B1-gradient–based MRI using frequency-modulated Rabi-encoded echoes

Efrain Torres, Taylor Froelich, Paul Wang, Lance DelaBarre, Michael Mullen, Gregory Adriany, Daniel Cosmo Pizetta, Mateus José Martins, Edson Luiz Géa Vidoto, Alberto Tannús, Michael Garwood

Research output: Contribution to journalArticlepeer-review

Abstract

Purpose: Reduce expense and increase accessibility of MRI by eliminating pulsed field (B0) gradient hardware. Methods: A radiofrequency imaging method is described that enables spatial encoding without B0 gradients. This method, herein referred to as frequency-modulated Rabi-encoded echoes (FREE), utilizes adiabatic full passage pulses and a gradient in the RF field (B1) to produce spatially dependent phase modulation, equivalent to conventional phase encoding. In this work, Cartesian phase encoding was accomplished using FREE in a multi-shot double spin-echo sequence. Theoretical analysis and computer simulations investigated the influence of resonance offset and B1-gradient steepness and magnitude on reconstruction quality, which limit other radiofrequency imaging methodologies. Experimentally, FREE was compared to conventional phase-encoded MRI on human visual cortex using a simple surface transceiver coil. Results: Image distortions occurred in FREE when using nonlinear B1 fields where the phase dependence becomes nonlinear, but with minimal change in signal intensity. Resonance offset effects were minimal for Larmor frequencies within the adiabatic full-passage pulse bandwidth. Conclusion: For the first time, FREE enabled slice-selective 2D imaging of the human brain without a B0 gradient in the y-direction. FREE achieved high resolution in regions where the B1 gradient was steepest, whereas images were distorted in regions where nonlinearity in the B1 gradient was significant. Given that FREE experiences no significant signal loss due to B1 nonlinearities and resonance offset, image distortions shown in this work might be corrected in the future based on B1 and B0 maps.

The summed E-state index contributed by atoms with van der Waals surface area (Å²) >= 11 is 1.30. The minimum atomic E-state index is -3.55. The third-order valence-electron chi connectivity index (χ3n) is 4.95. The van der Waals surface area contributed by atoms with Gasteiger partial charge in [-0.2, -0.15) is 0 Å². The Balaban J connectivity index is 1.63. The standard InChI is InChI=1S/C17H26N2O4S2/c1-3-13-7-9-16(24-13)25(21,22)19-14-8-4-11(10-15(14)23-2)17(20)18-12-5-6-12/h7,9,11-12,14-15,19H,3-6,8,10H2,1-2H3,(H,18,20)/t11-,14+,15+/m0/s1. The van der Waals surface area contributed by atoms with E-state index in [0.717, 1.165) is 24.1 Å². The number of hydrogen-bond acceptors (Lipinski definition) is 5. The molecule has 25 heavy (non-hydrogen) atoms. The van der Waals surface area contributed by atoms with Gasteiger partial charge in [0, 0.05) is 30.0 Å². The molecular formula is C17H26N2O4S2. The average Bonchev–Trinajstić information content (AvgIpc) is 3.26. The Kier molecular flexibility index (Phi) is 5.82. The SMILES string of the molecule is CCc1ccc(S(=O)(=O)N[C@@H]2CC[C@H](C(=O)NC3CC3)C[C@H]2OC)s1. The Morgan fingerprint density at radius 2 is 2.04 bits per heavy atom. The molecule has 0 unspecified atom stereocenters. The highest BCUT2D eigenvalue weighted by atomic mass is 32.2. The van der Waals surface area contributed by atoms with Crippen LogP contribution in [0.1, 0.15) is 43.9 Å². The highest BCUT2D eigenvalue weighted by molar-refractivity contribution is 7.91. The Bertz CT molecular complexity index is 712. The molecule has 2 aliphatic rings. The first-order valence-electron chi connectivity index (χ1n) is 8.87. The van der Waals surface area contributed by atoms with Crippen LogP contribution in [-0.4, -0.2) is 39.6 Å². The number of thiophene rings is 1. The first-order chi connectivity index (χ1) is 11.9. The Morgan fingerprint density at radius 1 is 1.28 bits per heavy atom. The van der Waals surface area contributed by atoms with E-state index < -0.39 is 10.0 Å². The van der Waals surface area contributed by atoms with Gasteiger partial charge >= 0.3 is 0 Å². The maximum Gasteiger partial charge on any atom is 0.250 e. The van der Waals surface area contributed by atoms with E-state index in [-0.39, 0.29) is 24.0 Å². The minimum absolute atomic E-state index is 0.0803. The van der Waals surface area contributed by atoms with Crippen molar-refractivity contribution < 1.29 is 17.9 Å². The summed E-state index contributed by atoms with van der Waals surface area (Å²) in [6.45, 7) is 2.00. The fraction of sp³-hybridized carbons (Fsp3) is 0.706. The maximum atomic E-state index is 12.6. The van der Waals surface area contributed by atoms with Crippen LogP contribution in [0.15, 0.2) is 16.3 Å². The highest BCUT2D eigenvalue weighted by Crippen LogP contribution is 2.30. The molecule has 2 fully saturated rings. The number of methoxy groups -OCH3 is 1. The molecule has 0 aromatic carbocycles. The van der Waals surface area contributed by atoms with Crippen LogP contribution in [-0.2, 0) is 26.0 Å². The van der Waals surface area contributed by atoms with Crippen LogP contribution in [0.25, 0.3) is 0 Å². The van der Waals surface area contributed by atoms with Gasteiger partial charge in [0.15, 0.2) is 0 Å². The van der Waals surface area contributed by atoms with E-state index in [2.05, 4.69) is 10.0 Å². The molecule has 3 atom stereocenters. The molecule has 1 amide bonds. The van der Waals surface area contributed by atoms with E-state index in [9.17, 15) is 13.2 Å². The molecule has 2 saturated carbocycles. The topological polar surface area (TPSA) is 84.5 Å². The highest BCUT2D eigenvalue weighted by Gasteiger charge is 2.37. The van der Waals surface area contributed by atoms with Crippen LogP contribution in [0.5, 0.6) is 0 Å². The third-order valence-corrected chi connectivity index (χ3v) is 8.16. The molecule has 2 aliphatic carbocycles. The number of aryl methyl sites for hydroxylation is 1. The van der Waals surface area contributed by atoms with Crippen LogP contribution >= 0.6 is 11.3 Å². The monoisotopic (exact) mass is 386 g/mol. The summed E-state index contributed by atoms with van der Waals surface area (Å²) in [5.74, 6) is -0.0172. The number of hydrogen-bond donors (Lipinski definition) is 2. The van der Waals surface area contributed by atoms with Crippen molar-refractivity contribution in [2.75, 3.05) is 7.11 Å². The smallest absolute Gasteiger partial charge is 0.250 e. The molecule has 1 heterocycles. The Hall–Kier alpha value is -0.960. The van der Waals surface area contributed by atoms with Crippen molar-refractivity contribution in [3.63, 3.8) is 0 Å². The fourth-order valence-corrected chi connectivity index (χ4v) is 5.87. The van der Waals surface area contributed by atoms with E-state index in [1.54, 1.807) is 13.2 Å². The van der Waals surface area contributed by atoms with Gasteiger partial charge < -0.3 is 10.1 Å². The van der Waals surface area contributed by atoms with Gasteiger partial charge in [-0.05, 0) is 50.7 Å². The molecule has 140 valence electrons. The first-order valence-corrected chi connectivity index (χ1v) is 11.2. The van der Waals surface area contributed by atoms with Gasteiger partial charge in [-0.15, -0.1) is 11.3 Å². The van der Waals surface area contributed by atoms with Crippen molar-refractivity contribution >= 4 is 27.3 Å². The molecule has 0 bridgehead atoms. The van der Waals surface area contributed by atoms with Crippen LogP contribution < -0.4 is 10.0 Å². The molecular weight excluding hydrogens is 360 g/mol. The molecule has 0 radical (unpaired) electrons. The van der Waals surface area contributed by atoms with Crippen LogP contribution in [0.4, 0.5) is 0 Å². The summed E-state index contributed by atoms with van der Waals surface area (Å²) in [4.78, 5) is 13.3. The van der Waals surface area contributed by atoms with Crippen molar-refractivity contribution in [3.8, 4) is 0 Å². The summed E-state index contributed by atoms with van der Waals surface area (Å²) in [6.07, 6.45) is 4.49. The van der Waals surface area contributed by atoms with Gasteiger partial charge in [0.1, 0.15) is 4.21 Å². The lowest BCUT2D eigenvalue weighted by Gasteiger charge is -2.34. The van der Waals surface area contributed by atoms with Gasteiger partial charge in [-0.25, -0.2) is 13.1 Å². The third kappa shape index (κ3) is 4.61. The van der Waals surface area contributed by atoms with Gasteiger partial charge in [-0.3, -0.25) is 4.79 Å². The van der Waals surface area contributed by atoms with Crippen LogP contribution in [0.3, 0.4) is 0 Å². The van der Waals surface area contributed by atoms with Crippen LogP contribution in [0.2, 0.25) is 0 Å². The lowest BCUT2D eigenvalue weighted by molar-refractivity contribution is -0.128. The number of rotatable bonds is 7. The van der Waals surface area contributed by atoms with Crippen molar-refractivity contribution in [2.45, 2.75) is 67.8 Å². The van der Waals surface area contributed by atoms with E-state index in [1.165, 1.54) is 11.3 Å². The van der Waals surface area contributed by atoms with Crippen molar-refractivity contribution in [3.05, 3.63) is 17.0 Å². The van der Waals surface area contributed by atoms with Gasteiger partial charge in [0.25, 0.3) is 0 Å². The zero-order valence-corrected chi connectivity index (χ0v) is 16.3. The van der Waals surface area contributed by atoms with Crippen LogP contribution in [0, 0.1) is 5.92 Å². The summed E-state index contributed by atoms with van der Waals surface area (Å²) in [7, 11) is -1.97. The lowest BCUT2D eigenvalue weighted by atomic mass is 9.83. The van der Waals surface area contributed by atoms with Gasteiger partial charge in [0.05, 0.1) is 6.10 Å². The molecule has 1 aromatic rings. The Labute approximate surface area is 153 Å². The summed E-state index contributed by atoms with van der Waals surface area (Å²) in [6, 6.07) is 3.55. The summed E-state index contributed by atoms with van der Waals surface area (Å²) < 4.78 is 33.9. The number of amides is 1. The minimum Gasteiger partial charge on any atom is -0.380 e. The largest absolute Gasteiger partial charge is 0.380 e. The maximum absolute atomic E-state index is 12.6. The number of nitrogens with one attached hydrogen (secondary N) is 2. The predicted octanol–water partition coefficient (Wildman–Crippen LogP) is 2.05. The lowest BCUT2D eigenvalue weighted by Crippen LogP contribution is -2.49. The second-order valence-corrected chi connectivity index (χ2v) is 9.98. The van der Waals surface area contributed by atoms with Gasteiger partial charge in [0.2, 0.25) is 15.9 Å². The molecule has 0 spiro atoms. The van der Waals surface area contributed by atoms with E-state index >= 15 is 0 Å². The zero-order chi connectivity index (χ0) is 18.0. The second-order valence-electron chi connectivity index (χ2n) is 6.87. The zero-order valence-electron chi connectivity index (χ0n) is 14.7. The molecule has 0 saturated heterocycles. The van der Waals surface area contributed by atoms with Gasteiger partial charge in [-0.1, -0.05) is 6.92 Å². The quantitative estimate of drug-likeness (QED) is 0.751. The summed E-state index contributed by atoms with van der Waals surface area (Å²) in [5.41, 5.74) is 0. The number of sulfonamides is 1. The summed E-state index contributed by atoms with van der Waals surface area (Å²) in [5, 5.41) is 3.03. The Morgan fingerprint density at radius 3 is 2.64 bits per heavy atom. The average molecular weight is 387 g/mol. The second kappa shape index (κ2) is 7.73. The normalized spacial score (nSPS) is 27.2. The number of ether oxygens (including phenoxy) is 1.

Original languageEnglish (US)
JournalMagnetic resonance in medicine
Early online dateSep 9 2021
DOIs
StatePublished - Sep 9 2021

Bibliographical note

Funding Information:
This research was supported by the Minnesota Lions Diabetes Foundation, Schott Family, and Malcolm B. Hanson Endowed Chair in Radiology. Additional support was provided by the National Institutes of Health (grants U01 EB025153, RF1 MH123698, and P41 EB027601). E. Torres is grateful to be supported by the National Science Foundation Graduate Research Fellowship Program and the University of Minnesota’s Creative Inclusive Cohort Fellowship.

Funding Information:
This research was supported by the Minnesota Lions Diabetes Foundation, Schott Family, and Malcolm B. Hanson Endowed Chair in Radiology. Additional support was provided by the National Institutes of Health (NIH), grants U01 EB025153, RF1 MH123698, and P41 EB027061. Support also provided by the National Science Foundation (NSF) Graduate Research Fellowship Program (GRFP) and the University of Minnesota’s Creative Inclusive Cohort (CIC) Fellowship ( e.t .)

Publisher Copyright:
© 2021 International Society for Magnetic Resonance in Medicine

Keywords

  • adiabatic full passage
  • frequency-modulated
  • portable MRI
  • radiofrequency imaging
  • silent MRI
  • surface coil

PubMed: MeSH publication types

  • Journal Article

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